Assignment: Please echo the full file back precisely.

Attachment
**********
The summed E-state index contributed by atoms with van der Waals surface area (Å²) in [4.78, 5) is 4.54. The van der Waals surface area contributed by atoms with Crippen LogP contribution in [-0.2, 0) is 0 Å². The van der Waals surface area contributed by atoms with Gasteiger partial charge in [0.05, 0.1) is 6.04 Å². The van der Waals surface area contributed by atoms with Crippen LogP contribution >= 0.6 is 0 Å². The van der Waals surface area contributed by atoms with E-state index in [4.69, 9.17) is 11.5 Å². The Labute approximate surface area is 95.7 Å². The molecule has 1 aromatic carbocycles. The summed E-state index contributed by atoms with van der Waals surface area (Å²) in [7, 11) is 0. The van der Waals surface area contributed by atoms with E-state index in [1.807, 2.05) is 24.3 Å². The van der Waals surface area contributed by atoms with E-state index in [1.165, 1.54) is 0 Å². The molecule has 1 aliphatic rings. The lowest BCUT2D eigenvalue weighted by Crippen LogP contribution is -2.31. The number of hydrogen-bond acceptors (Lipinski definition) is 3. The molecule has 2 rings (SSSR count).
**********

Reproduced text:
The summed E-state index contributed by atoms with van der Waals surface area (Å²) in [4.78, 5) is 4.54. The van der Waals surface area contributed by atoms with Crippen LogP contribution in [-0.2, 0) is 0 Å². The van der Waals surface area contributed by atoms with Gasteiger partial charge in [0.05, 0.1) is 6.04 Å². The van der Waals surface area contributed by atoms with Crippen LogP contribution >= 0.6 is 0 Å². The van der Waals surface area contributed by atoms with E-state index in [4.69, 9.17) is 11.5 Å². The Labute approximate surface area is 95.7 Å². The molecule has 1 aromatic carbocycles. The summed E-state index contributed by atoms with van der Waals surface area (Å²) in [7, 11) is 0. The van der Waals surface area contributed by atoms with E-state index in [1.807, 2.05) is 24.3 Å². The van der Waals surface area contributed by atoms with E-state index in [1.165, 1.54) is 0 Å². The molecule has 1 aliphatic rings. The lowest BCUT2D eigenvalue weighted by Crippen LogP contribution is -2.31. The number of hydrogen-bond acceptors (Lipinski definition) is 3. The molecule has 2 rings (SSSR count).